Buy a Designer Handbag Now (but Sell the Designer Bag Maker)
This is the time of year when Coach (COH), Michael Kors (KORS) and Kate Spade (KATE) usually discount some of their dated product lines ahead of new fall arrivals. But the markdowns may be even juicier this summer.
Gross margins are contracting, and inventory is starting to build up. This is bad news for handbag makers and investors, but it should be good news for folks looking to buy a luxury purse.
Let's Fly Coach
Coach is the largest of the three luxury handbag makers, but that's about to change. After yielding market share to Michael Kors and to a lesser extent Kate Spade in recent years, analysts see Michael Kors overtaking Coach this upcoming holiday shopping season.
Coach isn't doing very well. Sales and adjusted earnings are fell 7 percent and 35 percent, respectively, in its latest quarter. However, investors were braced for an even sloppier showing. Strong international sales, particularly in China, helped offset some but clearly not all of the domestic shortfalls (Coach suffered a 16 percent decline in North American sales).
Coach was the only one of the three publicly traded luxury handbag makers to see its stock climb the trading day after announcing results. The other two are growing, but there are problematic signs for investors across all three players.
Calling a Spade a Spade
Kate Spade is the smallest of the three, and it was the last of the three to report. After unloading its Juicy Couture apparel and Lucky Brand premium denim lines, Kate Spade has been able to focus on its booming premium handbag and accessories business.
Kate Spade's sales soared 49 percent in its latest quarter, and it was able to turn a year-ago deficit into an adjusted profit this time around. The stock still took a 25 percent hit on the news as Kate Spade scared the market with weak gross margins. Kate Spade blames the contraction on having to discount the Kate Spade Saturday brand. Investors dumped the stock despite Kate Spade boosting some of its outlook metrics for all of 2014.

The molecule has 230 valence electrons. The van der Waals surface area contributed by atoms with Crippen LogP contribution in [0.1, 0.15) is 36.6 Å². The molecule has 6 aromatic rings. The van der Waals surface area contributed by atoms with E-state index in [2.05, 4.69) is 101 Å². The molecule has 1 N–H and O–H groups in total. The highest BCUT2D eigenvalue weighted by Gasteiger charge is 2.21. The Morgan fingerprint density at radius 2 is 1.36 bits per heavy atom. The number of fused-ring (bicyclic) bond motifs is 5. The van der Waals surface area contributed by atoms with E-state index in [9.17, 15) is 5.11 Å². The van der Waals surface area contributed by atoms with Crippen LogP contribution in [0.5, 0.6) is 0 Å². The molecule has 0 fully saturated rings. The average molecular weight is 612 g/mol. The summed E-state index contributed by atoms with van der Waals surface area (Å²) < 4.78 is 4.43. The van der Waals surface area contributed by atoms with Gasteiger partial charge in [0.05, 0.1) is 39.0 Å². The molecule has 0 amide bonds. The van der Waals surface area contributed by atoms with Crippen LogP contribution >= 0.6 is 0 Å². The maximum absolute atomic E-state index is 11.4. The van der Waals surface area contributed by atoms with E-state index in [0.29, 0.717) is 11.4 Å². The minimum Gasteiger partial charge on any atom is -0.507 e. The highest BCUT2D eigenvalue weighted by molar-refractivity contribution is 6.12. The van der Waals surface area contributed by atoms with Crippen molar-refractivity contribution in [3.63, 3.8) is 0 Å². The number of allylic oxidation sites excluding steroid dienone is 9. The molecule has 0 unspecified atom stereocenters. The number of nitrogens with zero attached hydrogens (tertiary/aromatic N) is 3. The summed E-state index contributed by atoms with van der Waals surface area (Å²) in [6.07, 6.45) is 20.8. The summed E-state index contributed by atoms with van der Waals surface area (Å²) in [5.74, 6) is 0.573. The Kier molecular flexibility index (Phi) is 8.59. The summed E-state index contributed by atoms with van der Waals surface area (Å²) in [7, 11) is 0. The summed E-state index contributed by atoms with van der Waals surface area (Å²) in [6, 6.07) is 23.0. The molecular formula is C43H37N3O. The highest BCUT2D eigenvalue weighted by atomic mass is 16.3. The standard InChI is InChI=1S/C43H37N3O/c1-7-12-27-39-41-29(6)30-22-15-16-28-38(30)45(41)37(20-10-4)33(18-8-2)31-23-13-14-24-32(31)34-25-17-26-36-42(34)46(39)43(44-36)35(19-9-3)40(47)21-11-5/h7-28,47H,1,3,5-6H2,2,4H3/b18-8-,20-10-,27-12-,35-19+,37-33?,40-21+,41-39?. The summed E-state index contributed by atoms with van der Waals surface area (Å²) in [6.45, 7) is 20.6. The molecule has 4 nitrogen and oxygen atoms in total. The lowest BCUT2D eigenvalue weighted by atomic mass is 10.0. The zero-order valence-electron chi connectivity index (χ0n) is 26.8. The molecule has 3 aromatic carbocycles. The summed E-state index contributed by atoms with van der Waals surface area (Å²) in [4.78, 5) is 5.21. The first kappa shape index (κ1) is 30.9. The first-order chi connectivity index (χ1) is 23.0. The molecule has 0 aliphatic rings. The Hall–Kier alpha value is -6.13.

Michael Kors reported after Coach but before Kate Spade. It experienced a 43 percent spike in sales, and earnings climbed 50 percent. The stock still moved lower on the news. Kors disappointed investors by warning that margins will contract in the current quarter.
It also posted a 65 percent increase in inventory. Seasoned investors know that it's not a good sign when inventory is growing faster than sales. It usually suggests that the company has more unsold merchandise around, and that's often a precursor to margin-gnawing clearance sales.
The markdowns are already happening. Kate Spade, Michael Kors and Coach all posted lower gross margins this time around than they did last year. We can't blame this on seasonal blips since we're comparing one early summer quarter to the same period the year before.
Making things even more interesting is that Coach hired a creative executive late last year. This may indicate that Coach will be in more of a discounting mood than usual as it emphasizes new handbag lines. Either way, the message is clear: Go out and get a great deal on a designer handbag now, but wait until the rubble settles before buying the actual premium handbag designers.
Motley Fool contributor Rick Munarriz has no position in any stocks mentioned. The Motley Fool recommends Coach and Michael Kors Holdings. The Motley Fool owns shares of Coach and Michael Kors Holdings. Try any of our newsletter services free for 30 days.